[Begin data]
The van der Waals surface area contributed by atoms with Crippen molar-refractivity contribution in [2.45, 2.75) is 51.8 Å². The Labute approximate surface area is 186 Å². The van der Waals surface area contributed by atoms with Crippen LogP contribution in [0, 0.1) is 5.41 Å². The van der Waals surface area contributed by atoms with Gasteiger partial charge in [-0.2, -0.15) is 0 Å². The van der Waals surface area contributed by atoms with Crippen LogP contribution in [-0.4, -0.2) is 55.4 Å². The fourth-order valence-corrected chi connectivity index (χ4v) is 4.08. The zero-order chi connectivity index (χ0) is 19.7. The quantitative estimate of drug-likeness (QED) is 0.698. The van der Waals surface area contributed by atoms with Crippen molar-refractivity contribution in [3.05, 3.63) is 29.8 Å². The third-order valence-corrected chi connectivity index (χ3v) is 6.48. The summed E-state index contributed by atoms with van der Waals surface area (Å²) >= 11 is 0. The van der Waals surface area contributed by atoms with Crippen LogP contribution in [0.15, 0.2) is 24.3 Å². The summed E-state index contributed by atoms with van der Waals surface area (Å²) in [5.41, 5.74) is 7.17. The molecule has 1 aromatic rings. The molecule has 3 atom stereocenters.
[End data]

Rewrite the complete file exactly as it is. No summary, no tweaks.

The van der Waals surface area contributed by atoms with Crippen molar-refractivity contribution in [2.45, 2.75) is 51.8 Å². The Labute approximate surface area is 186 Å². The van der Waals surface area contributed by atoms with Crippen LogP contribution in [0, 0.1) is 5.41 Å². The van der Waals surface area contributed by atoms with Gasteiger partial charge in [-0.2, -0.15) is 0 Å². The van der Waals surface area contributed by atoms with Crippen LogP contribution in [-0.4, -0.2) is 55.4 Å². The fourth-order valence-corrected chi connectivity index (χ4v) is 4.08. The zero-order chi connectivity index (χ0) is 19.7. The quantitative estimate of drug-likeness (QED) is 0.698. The van der Waals surface area contributed by atoms with Crippen molar-refractivity contribution in [3.05, 3.63) is 29.8 Å². The third-order valence-corrected chi connectivity index (χ3v) is 6.48. The summed E-state index contributed by atoms with van der Waals surface area (Å²) >= 11 is 0. The van der Waals surface area contributed by atoms with Crippen LogP contribution in [0.15, 0.2) is 24.3 Å². The summed E-state index contributed by atoms with van der Waals surface area (Å²) in [5.41, 5.74) is 7.17. The molecule has 1 aromatic rings. The molecule has 3 atom stereocenters.